Foreign secretary Boris Johnson has indicated Article 50, the official signal for Britain leaving the EU, should be triggered before May next year to avoid Britain having to participate in European elections and send new MEPs to Brussels.
Britain is due to participate in electing candidates to the European parliament in elections set for May 2019, but Johnson suggested the country would be thinking about whether to send "a fresh batch of UK parliamentarians" to Brussels, indicating that Britain would have to kick off the two year period of negotiations after Article 50 is triggered before May 2017.
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"What we want to do is not do it by Christmas but obviously we can’t let the process drag on. If you think about it, you know, there’s obviously Euro elections coming down the track. I think people will be wondering whether we want to be sending a fresh batch of UK parliamentarians," said Johnson on the BBC's Andrew Marr show.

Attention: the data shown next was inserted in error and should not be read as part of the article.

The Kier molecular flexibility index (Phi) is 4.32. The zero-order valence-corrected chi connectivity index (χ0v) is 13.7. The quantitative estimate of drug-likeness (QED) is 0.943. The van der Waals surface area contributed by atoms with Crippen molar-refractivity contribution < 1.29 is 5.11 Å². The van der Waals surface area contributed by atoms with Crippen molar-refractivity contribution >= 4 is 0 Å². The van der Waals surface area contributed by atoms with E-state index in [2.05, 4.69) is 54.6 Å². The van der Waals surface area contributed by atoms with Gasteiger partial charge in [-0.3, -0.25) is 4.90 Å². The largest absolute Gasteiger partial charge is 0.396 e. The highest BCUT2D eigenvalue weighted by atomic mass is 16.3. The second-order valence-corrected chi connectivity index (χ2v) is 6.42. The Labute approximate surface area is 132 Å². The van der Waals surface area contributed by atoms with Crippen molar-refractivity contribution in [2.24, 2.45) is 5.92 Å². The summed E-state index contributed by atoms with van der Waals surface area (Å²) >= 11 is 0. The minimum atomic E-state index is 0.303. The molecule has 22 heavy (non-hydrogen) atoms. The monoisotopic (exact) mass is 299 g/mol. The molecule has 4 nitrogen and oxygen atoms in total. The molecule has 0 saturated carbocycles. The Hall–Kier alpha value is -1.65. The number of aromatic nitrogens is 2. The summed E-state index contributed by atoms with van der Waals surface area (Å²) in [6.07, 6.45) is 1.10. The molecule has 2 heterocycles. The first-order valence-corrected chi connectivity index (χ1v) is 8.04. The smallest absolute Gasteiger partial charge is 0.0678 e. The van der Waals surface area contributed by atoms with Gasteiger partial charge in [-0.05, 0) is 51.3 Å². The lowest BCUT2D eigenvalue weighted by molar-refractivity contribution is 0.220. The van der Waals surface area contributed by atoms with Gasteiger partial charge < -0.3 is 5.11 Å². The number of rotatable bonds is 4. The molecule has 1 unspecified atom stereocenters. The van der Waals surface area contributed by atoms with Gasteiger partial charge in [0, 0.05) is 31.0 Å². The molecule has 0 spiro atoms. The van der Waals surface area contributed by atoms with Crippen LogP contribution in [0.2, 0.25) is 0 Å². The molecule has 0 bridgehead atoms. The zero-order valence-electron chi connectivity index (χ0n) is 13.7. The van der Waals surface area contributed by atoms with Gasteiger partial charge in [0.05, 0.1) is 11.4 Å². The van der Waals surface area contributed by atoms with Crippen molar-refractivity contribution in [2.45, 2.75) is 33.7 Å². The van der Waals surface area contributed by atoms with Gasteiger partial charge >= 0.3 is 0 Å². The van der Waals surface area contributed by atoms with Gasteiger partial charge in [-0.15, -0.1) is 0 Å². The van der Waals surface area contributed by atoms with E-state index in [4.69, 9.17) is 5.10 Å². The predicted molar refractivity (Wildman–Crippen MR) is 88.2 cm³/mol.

"UK Euro MPs to an institution that we are after all going to be leaving. So let’s get on it, we’re not going to let it drag on as the PM has rightly said, and I think we can be incredibly positive about [it]."
Johnson last week provoked the ire of Prime Minister Theresa May and sent sterling sliding after commenting that the formal process for Brexit would come early next year.
Former chancellor George Osborne late last week put in his two cents for a date for Article 50, telling an audience that May should wait until autumn while others have warned May to wait until after the domestic elections due to be held in France and Germany in the second half of next year.
On Friday, President of the European Parliament Martin Schulz echoed Johnson's thinking, warning that Britain should have left the EU by 2019 because it would be wrong for them to vote while negotiations were still taking place.